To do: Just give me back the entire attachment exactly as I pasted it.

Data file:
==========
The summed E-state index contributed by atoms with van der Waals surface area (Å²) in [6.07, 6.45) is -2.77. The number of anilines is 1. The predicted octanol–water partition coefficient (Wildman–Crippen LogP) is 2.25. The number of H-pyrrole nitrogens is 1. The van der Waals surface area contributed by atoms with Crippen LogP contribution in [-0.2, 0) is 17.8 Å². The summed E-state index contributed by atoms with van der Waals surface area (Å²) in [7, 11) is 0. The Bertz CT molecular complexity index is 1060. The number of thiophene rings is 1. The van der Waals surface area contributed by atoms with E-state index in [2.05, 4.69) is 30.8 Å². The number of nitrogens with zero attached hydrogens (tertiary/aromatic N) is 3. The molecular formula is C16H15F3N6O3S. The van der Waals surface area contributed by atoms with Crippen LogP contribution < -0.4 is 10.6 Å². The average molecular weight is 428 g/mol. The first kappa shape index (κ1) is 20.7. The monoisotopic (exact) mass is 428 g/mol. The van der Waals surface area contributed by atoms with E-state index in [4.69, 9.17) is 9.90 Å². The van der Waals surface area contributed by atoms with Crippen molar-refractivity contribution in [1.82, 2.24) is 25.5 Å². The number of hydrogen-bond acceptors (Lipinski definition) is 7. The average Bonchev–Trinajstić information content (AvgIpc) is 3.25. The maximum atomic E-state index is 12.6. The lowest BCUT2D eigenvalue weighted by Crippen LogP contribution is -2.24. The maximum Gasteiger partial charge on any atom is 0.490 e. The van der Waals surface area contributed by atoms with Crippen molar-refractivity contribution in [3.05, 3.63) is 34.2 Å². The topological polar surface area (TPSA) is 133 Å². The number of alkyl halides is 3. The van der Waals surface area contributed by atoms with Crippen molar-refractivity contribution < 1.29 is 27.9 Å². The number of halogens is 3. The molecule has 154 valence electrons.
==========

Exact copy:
The summed E-state index contributed by atoms with van der Waals surface area (Å²) in [6.07, 6.45) is -2.77. The number of anilines is 1. The predicted octanol–water partition coefficient (Wildman–Crippen LogP) is 2.25. The number of H-pyrrole nitrogens is 1. The van der Waals surface area contributed by atoms with Crippen LogP contribution in [-0.2, 0) is 17.8 Å². The summed E-state index contributed by atoms with van der Waals surface area (Å²) in [7, 11) is 0. The Bertz CT molecular complexity index is 1060. The number of thiophene rings is 1. The van der Waals surface area contributed by atoms with E-state index in [2.05, 4.69) is 30.8 Å². The number of nitrogens with zero attached hydrogens (tertiary/aromatic N) is 3. The molecular formula is C16H15F3N6O3S. The van der Waals surface area contributed by atoms with Crippen LogP contribution < -0.4 is 10.6 Å². The average molecular weight is 428 g/mol. The first kappa shape index (κ1) is 20.7. The monoisotopic (exact) mass is 428 g/mol. The van der Waals surface area contributed by atoms with E-state index in [4.69, 9.17) is 9.90 Å². The van der Waals surface area contributed by atoms with Crippen molar-refractivity contribution in [1.82, 2.24) is 25.5 Å². The number of hydrogen-bond acceptors (Lipinski definition) is 7. The average Bonchev–Trinajstić information content (AvgIpc) is 3.25. The maximum atomic E-state index is 12.6. The lowest BCUT2D eigenvalue weighted by Crippen LogP contribution is -2.24. The maximum Gasteiger partial charge on any atom is 0.490 e. The van der Waals surface area contributed by atoms with Crippen molar-refractivity contribution in [3.05, 3.63) is 34.2 Å². The topological polar surface area (TPSA) is 133 Å². The number of alkyl halides is 3. The van der Waals surface area contributed by atoms with Crippen molar-refractivity contribution < 1.29 is 27.9 Å². The number of halogens is 3. The molecule has 154 valence electrons.